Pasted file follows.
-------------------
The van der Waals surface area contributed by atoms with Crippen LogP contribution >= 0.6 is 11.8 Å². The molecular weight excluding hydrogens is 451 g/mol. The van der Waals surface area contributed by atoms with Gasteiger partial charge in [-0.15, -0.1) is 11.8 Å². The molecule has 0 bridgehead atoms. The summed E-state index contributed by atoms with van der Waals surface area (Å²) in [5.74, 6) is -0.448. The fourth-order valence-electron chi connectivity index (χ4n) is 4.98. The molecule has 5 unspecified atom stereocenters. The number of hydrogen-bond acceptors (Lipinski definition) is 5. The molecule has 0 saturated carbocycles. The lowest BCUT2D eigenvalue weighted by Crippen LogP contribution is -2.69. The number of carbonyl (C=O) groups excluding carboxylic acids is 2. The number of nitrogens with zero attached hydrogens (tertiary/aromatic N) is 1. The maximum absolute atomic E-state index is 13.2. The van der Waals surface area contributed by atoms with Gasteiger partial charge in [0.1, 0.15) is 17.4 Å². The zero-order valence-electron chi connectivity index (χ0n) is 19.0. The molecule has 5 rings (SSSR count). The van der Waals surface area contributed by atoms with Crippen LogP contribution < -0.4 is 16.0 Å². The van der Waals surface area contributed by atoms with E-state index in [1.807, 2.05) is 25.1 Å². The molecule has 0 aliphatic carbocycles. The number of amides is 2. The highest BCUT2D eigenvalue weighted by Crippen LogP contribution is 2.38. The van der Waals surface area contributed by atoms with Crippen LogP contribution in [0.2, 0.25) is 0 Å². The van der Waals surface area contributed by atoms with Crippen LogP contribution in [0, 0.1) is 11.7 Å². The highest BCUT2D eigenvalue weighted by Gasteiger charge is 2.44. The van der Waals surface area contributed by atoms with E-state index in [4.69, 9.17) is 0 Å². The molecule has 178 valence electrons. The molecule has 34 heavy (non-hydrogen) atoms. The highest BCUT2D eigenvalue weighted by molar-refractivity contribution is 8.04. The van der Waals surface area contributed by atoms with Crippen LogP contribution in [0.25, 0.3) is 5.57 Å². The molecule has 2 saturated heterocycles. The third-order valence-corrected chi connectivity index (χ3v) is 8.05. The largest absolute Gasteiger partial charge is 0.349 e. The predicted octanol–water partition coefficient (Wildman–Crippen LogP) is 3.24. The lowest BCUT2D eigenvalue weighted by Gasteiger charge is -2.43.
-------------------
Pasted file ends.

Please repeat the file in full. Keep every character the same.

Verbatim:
The van der Waals surface area contributed by atoms with Crippen LogP contribution >= 0.6 is 11.8 Å². The molecular weight excluding hydrogens is 451 g/mol. The van der Waals surface area contributed by atoms with Gasteiger partial charge in [-0.15, -0.1) is 11.8 Å². The molecule has 0 bridgehead atoms. The summed E-state index contributed by atoms with van der Waals surface area (Å²) in [5.74, 6) is -0.448. The fourth-order valence-electron chi connectivity index (χ4n) is 4.98. The molecule has 5 unspecified atom stereocenters. The number of hydrogen-bond acceptors (Lipinski definition) is 5. The molecule has 0 saturated carbocycles. The lowest BCUT2D eigenvalue weighted by Crippen LogP contribution is -2.69. The number of carbonyl (C=O) groups excluding carboxylic acids is 2. The number of nitrogens with zero attached hydrogens (tertiary/aromatic N) is 1. The maximum absolute atomic E-state index is 13.2. The van der Waals surface area contributed by atoms with Gasteiger partial charge in [0.1, 0.15) is 17.4 Å². The zero-order valence-electron chi connectivity index (χ0n) is 19.0. The molecule has 5 rings (SSSR count). The van der Waals surface area contributed by atoms with Crippen LogP contribution < -0.4 is 16.0 Å². The van der Waals surface area contributed by atoms with E-state index in [1.807, 2.05) is 25.1 Å². The molecule has 0 aliphatic carbocycles. The number of amides is 2. The highest BCUT2D eigenvalue weighted by Crippen LogP contribution is 2.38. The van der Waals surface area contributed by atoms with Crippen LogP contribution in [0.2, 0.25) is 0 Å². The van der Waals surface area contributed by atoms with Crippen LogP contribution in [0, 0.1) is 11.7 Å². The highest BCUT2D eigenvalue weighted by Gasteiger charge is 2.44. The van der Waals surface area contributed by atoms with E-state index in [4.69, 9.17) is 0 Å². The molecule has 178 valence electrons. The molecule has 34 heavy (non-hydrogen) atoms. The highest BCUT2D eigenvalue weighted by molar-refractivity contribution is 8.04. The van der Waals surface area contributed by atoms with Crippen LogP contribution in [0.25, 0.3) is 5.57 Å². The molecule has 2 saturated heterocycles. The third-order valence-corrected chi connectivity index (χ3v) is 8.05. The largest absolute Gasteiger partial charge is 0.349 e. The predicted octanol–water partition coefficient (Wildman–Crippen LogP) is 3.24. The lowest BCUT2D eigenvalue weighted by Gasteiger charge is -2.43.